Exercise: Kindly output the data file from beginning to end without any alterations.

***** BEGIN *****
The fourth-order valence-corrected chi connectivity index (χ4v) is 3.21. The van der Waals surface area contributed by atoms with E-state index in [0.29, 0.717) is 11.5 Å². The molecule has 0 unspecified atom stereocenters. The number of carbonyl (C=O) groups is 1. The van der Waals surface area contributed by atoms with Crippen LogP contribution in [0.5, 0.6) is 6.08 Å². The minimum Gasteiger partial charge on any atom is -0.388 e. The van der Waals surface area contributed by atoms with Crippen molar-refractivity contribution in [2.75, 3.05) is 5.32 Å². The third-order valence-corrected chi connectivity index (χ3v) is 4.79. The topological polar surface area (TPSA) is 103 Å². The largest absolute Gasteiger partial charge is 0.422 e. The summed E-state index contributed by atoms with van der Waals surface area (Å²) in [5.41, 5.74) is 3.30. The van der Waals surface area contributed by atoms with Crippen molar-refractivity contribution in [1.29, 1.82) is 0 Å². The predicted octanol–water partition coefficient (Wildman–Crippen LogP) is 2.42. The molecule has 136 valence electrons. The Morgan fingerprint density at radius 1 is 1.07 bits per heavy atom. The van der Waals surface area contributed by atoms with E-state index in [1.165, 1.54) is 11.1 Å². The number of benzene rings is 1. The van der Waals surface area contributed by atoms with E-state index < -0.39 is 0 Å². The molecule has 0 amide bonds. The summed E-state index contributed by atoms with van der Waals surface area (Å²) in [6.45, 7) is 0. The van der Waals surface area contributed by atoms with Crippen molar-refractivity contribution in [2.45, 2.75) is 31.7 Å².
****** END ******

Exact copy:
The fourth-order valence-corrected chi connectivity index (χ4v) is 3.21. The van der Waals surface area contributed by atoms with E-state index in [0.29, 0.717) is 11.5 Å². The molecule has 0 unspecified atom stereocenters. The number of carbonyl (C=O) groups is 1. The van der Waals surface area contributed by atoms with Crippen LogP contribution in [0.5, 0.6) is 6.08 Å². The minimum Gasteiger partial charge on any atom is -0.388 e. The van der Waals surface area contributed by atoms with Crippen molar-refractivity contribution in [2.75, 3.05) is 5.32 Å². The third-order valence-corrected chi connectivity index (χ3v) is 4.79. The topological polar surface area (TPSA) is 103 Å². The largest absolute Gasteiger partial charge is 0.422 e. The summed E-state index contributed by atoms with van der Waals surface area (Å²) in [5.41, 5.74) is 3.30. The van der Waals surface area contributed by atoms with Crippen molar-refractivity contribution in [1.29, 1.82) is 0 Å². The predicted octanol–water partition coefficient (Wildman–Crippen LogP) is 2.42. The molecule has 136 valence electrons. The Morgan fingerprint density at radius 1 is 1.07 bits per heavy atom. The van der Waals surface area contributed by atoms with E-state index in [1.165, 1.54) is 11.1 Å². The number of benzene rings is 1. The van der Waals surface area contributed by atoms with E-state index < -0.39 is 0 Å². The molecule has 0 amide bonds. The summed E-state index contributed by atoms with van der Waals surface area (Å²) in [6.45, 7) is 0. The van der Waals surface area contributed by atoms with Crippen molar-refractivity contribution in [2.45, 2.75) is 31.7 Å².